It’s important when taking investment advice to understand the financial strings behind that advice.
“The linked investment service provider [LISP] industry is predominantly driven by alliances to asset managers and has a legacy of higher fees and limited administration,” says Charles Brits, sales manager at Wealthport.
“This leaves the investor with sub-optimal choice, denying them access to investment instruments that have traditionally only been available to a small market segment. It’s time we challenge the industry and provide advisors with a platform to offer their clients the true power of independent investing.”
Non-independent advice comes with a very real cost – even a lowball figure of 0.25% a year, compounded over 20 years, adds up to a princely sum.
It’s time investors start asking what non-independent advice is costing them. “Apart from the financial cost, there’s the element of transparency. Tied investment advice is wrapped in murky fee structures and it’s frustrating trying to get to the bottom of it,” adds Brits.
Wealthport is an award-winning administration platform founded a decade ago to break the stranglehold that established platforms had on the market.
“We can do some things that our competitors cannot,” says Brits. “What sets us apart is that we’re independent. We have no allegiance, agreements or links with asset managers. Brokers who are tied to product providers can sell only those products, and that denies the client access to potentially far superior products that are better suited to their needs. We make our money purely off platform fees.
“We don’t push just one product provider but will offer advisors a broad universe of solutions that they in turn can offer their clients.”
By closely guarding its independence, Wealthport has built a powerful and growing business. Funds under management grew 52% in 2021.
This exceptional growth story is underpinned by the flexibility to add and subtract funds. “We go through proper due diligence on all funds and businesses we have relationships with, and we build long-term relationships,” says Brits.
Traditional platforms offer a limited ability to combine various investment instruments. This presents a gap for greater variety that is happily filled by Wealthport, which offers exchange-traded funds (ETFs), unit trusts, structured products model portfolios and retail investment hedge funds in a number of investment vehicles, such as tax-free savings accounts, endowments, retirement annuities and preservation funds. Hedge funds used to be for the very wealthy – with an entry threshold of around R1 million – but have since become accessible to retail investors, who can participate for as little as R1 000 a month.
ETFs have become a popular addition to many portfolios, something Wealthport is able to offer. Traditional investment platforms are limited in their ability to trade ETFs.
“We’re very flexible in adding ETFs and unit trusts to our platform,” says Brits. “Anything an advisor requests, we can add or take off as we please. That expands the universe of options for advisors.”
We don’t require financial advisors to commit to large minimum investment amounts.”
Wealthport charges a standard fee – 0.4% for the first R3 million, and 0.3% thereafter – with room for negotiation. The fees are competitive, and hence the company is loath to horse-trade.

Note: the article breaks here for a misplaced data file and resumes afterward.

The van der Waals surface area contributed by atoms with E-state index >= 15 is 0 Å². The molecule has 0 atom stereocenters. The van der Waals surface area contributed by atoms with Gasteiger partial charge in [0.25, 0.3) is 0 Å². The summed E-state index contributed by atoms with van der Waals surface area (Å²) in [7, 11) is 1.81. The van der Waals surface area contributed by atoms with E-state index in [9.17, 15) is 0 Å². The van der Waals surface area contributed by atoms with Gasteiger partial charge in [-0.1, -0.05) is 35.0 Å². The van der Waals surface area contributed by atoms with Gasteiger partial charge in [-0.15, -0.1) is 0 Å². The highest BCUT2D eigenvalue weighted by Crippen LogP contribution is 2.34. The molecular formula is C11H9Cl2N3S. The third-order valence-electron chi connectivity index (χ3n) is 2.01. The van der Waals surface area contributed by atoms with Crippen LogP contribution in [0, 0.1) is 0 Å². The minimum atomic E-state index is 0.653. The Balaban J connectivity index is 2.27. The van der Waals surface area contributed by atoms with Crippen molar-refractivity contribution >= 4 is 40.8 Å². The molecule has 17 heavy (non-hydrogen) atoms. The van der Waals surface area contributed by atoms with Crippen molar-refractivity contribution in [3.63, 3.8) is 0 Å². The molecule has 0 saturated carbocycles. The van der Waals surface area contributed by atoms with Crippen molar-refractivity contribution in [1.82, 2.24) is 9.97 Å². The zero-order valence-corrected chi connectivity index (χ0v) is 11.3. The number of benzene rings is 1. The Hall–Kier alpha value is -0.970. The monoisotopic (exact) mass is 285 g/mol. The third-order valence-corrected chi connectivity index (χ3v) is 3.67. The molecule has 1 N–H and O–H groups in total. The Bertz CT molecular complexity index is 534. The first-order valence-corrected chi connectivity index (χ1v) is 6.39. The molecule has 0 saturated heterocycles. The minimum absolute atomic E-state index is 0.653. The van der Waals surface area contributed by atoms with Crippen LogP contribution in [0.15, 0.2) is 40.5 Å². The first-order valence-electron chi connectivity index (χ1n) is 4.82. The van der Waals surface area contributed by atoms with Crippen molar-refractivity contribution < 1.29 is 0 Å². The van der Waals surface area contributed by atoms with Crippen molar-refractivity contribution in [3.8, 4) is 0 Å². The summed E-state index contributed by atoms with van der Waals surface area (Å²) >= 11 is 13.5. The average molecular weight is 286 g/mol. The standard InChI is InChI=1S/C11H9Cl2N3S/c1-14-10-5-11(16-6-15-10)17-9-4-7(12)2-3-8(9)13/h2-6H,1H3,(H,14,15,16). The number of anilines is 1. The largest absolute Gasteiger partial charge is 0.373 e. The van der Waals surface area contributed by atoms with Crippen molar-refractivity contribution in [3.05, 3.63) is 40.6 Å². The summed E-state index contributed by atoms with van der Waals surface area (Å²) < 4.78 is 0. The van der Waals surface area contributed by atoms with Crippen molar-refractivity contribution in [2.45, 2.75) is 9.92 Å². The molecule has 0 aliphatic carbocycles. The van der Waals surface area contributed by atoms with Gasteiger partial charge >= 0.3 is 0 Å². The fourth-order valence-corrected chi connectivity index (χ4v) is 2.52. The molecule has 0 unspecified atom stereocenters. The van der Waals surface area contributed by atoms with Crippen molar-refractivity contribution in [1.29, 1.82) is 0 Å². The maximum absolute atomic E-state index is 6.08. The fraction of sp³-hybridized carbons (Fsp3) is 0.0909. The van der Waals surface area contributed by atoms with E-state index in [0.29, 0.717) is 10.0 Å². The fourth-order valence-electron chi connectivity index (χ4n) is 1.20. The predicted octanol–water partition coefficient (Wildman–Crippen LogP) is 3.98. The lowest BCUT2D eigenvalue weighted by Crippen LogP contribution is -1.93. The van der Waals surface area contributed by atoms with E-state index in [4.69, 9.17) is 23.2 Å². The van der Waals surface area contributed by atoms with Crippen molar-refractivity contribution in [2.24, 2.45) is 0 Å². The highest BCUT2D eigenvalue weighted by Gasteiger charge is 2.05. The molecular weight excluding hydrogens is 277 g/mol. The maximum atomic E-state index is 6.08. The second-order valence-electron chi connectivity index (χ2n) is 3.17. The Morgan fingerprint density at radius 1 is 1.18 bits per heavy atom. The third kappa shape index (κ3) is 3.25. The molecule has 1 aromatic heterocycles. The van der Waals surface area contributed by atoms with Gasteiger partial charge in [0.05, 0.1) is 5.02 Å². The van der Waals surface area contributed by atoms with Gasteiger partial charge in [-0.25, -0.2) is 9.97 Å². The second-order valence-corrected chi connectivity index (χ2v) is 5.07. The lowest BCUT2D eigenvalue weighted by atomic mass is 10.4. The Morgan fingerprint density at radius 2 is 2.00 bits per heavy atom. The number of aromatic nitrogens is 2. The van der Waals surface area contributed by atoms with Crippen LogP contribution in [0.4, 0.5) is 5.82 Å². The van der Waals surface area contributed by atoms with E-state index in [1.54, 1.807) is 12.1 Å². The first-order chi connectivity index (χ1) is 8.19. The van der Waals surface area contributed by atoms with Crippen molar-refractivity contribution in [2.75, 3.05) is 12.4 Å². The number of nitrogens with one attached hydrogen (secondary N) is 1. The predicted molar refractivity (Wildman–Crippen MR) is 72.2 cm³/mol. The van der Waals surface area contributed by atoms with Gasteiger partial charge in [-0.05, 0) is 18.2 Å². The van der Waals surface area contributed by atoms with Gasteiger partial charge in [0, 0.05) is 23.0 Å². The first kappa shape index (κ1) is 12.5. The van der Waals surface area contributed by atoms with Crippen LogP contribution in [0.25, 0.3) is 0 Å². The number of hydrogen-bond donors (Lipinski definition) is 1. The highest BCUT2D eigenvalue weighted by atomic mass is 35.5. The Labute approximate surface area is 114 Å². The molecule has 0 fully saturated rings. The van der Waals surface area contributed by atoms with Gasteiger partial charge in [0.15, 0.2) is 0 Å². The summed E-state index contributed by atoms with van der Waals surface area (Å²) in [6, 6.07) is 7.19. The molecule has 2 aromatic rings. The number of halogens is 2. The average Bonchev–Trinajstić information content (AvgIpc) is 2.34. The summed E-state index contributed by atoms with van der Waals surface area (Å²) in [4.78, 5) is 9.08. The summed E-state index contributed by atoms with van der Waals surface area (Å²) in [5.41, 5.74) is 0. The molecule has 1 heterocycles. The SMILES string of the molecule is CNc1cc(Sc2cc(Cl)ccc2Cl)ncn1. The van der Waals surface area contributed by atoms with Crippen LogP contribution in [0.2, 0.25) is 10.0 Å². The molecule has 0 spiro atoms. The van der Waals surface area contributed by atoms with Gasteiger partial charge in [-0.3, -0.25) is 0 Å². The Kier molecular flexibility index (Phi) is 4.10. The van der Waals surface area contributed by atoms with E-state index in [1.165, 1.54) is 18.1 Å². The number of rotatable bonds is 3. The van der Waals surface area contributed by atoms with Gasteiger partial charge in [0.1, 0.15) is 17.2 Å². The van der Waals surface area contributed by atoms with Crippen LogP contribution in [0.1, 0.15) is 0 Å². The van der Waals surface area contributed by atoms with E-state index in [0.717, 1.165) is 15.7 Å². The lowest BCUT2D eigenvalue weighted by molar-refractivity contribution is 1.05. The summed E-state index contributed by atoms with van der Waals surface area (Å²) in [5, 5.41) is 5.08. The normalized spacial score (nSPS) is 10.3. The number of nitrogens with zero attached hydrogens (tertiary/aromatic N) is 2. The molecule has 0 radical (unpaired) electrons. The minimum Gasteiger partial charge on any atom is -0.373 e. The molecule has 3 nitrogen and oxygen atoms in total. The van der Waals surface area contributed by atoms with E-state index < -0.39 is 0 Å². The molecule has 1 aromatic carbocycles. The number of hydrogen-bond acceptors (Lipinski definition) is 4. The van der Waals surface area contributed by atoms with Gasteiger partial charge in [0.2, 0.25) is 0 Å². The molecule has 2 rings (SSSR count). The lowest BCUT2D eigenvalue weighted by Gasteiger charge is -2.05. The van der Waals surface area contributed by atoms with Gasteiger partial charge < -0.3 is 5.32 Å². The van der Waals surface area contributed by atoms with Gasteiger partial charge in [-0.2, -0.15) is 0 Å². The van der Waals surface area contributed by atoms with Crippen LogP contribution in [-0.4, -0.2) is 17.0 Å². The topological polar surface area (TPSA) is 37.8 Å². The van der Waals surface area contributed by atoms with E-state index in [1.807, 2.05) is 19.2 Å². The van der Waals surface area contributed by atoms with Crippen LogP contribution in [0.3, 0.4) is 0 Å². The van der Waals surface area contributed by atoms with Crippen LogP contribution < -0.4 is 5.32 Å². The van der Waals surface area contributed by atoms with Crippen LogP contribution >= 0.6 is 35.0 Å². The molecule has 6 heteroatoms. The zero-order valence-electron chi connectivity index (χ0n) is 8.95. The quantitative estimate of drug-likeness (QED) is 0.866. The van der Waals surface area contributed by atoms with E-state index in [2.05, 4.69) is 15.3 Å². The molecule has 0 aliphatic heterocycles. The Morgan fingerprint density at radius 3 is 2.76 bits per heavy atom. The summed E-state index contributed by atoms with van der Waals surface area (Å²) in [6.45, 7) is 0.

Questions to ask your financial advisor
“My question to financial advisors is this: if you can get a portfolio of solutions that are more cost effective and fitting to your client’s financial plan on one platform relative to another, why aren’t you giving your clients access to that?
“Some ETFs we host are 0.5% cheaper than actively managed unit trusts. You have access to model portfolios that contain ETFs. Clients are becoming more sensitive to fees and if you can save 0.5% in annual fees and include the savings in performance fees usually charged, that can impact overall fund performance by anywhere between 10% and 15% over 20 years,” says Brits.
Brits has a few other questions clients should be asking their financial advisors:
- Do I have access to the right type of funds?
- Have I got alternative solutions in my portfolio and if not, why not?
“We have about 140 ETFs listed on our platform, and we can get more if requested,” he adds.
Brits relates the story of one financial advisor who put clients into an oil ETF after the oil price crash of 2020, and then sold out four months later when he reasoned that oil had hit its peak. It is these kinds of opportunities that ETFs present and that are usually denied to clients due to the limited universe of investment options available on most platforms.
Vested interests run deep within the financial services sector, so getting financial advisors to change behaviour requires a push from clients, who are becoming far more informed on the range of products and their relative costs.
“Despite this, many clients remain tied to their brokers, in much the same way as banking clients are reluctant to switch. Switching is admin-intensive and time-consuming, but advisors don’t need to make this switch – rather they should think about whether there are better options for the new business they bring in. Options take away the non-independence that we are speaking about,” says Brits.
Wealthport subjects all new funds and businesses to a thorough due diligence and negotiates institutional rates with investment managers, ensuring only quality and best-priced investment products are listed on its platform.
Non-independent advisors are unable to offer their clients the choice, agility, platform accessibility and fee structure that independent advisors can, according to Brits. This explains the huge growth in funds under management in recent years.
Wealthport has representation in the Western Cape and Gauteng, but services the whole of South Africa.
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